Increasing numbers of young adults need continued support for their attention deficit hyperactivity disorder (ADHD) beyond the age-boundary for children's services. The sparse literature on transition in general suggests patchy provision and huge gaps in transitional care, but also that young people with ADHD and other neurodevelopmental disorders fair particularly badly. Transition in health care coincides with many other important life-transitions while the difficulties associated with ADHD may make these challenges particularly hard to cope with. Parents or other advocates therefore often need to be involved, which can present problems in adult mental health services given that they tend to be less family oriented than children's services. Importantly, young people need help negotiating the transition from passive recipient of care to active self-management, and in building relationships with the adult team.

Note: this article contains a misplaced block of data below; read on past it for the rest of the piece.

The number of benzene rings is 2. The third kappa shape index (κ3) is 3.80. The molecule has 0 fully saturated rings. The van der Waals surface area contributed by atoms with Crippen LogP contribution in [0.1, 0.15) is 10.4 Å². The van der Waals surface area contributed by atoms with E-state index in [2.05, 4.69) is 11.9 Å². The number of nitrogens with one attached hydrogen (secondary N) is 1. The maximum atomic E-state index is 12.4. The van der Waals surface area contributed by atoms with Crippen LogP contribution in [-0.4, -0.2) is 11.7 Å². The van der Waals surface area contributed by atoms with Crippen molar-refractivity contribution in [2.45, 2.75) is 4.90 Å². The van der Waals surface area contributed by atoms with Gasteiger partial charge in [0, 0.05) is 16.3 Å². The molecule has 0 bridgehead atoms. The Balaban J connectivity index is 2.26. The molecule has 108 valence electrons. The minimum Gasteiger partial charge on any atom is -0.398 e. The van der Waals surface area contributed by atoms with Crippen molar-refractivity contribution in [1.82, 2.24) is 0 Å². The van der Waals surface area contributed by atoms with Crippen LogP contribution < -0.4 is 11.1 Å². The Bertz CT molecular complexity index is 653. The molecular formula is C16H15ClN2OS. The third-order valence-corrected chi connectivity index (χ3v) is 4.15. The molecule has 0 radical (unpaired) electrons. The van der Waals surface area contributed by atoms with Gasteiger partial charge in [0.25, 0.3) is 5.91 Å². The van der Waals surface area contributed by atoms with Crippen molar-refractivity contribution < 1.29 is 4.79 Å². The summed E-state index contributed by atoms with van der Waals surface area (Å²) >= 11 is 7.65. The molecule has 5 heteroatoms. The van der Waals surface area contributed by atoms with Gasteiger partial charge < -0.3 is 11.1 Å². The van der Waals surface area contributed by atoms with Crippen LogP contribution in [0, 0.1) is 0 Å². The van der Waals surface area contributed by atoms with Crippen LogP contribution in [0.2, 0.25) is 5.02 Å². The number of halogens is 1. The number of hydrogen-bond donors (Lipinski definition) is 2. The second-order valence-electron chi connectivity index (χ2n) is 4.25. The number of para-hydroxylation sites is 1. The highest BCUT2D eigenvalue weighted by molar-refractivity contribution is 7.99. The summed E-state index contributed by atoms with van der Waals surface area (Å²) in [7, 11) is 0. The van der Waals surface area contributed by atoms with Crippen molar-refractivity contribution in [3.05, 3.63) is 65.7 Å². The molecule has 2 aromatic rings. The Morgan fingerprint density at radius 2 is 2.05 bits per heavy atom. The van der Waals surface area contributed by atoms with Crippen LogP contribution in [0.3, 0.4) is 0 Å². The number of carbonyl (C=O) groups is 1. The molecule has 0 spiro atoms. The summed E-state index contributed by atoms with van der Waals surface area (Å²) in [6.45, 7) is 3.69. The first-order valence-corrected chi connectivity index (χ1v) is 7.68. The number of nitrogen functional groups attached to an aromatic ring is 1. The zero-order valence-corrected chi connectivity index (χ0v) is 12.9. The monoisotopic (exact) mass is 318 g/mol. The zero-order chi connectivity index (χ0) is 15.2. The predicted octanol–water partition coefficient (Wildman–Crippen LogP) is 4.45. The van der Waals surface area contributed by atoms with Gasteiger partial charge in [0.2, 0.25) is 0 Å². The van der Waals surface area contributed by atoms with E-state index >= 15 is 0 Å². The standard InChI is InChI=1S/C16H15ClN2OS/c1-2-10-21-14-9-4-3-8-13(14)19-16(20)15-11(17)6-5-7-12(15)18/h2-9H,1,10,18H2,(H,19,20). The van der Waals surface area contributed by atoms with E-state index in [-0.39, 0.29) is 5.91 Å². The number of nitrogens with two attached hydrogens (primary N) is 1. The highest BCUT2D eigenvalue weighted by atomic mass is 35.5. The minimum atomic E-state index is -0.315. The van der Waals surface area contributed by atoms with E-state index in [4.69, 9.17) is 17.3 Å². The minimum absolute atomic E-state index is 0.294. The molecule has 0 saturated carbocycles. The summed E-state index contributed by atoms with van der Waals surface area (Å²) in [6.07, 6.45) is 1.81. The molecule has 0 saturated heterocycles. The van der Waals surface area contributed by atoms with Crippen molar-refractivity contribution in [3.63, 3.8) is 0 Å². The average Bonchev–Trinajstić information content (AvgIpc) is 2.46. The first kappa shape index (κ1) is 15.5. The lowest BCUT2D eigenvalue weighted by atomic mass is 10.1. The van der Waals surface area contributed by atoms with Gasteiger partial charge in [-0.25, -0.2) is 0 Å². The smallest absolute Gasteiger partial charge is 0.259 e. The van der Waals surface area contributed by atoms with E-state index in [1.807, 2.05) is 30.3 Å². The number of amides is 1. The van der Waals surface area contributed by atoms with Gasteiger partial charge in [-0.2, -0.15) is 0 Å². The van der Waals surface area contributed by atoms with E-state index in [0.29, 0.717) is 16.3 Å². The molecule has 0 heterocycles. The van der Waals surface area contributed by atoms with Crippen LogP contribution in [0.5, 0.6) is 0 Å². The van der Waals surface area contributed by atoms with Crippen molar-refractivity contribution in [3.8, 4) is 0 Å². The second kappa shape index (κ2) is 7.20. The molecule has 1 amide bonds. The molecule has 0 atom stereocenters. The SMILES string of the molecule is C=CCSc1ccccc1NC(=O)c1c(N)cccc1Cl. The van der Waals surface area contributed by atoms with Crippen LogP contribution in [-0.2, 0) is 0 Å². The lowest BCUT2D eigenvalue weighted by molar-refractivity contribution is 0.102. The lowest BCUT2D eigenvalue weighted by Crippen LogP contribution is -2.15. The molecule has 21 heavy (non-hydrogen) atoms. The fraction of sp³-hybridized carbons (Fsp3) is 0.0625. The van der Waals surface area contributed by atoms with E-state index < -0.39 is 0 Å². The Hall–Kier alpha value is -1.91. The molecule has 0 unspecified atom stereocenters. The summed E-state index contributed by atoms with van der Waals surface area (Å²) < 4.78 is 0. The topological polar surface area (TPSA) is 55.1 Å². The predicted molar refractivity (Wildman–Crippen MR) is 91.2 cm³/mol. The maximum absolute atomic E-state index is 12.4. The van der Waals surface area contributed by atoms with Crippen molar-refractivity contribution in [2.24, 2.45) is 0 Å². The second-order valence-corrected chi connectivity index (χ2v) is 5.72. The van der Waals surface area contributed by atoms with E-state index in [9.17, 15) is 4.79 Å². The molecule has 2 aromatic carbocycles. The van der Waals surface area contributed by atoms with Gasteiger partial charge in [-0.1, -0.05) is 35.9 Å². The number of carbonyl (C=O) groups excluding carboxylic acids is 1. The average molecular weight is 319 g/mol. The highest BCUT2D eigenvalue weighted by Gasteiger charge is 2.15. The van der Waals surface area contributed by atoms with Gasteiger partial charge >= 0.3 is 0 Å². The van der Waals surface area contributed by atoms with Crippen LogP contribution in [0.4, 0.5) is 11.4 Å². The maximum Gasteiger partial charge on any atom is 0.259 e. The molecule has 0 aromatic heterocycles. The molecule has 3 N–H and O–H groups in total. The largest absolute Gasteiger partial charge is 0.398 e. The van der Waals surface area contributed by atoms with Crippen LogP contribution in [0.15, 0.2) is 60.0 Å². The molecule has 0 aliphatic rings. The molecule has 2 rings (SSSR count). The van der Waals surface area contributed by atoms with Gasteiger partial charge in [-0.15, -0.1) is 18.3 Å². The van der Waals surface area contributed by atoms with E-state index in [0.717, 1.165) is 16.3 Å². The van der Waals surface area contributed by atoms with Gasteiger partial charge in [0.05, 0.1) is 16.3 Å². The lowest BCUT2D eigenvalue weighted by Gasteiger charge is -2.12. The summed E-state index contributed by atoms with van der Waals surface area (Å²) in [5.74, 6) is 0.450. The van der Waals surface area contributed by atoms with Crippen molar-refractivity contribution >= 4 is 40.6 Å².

In addition to patchy provision of adult ADHD services, transition is currently hampered by poor understanding of ADHD as a long term condition and uncertain knowledge of what services are available among young people and parents as well as the clinicians working with them. Guidelines recommend, and more importantly young people want, access to psycho-social interventions as well as medication. However, available evidence suggests poor quality transitional care and adult services that are highly focused on medication.
Adult ADHD services need to undergo similar development to that experienced by Child and Adolescent Mental Health Services and community paediatrics over the last few decades. While we debate the relative merits of dedicated or specialist v. generic adult mental health services, for young adults with ADHD the training, experience and availability of professionals are more important than their qualifications or setting.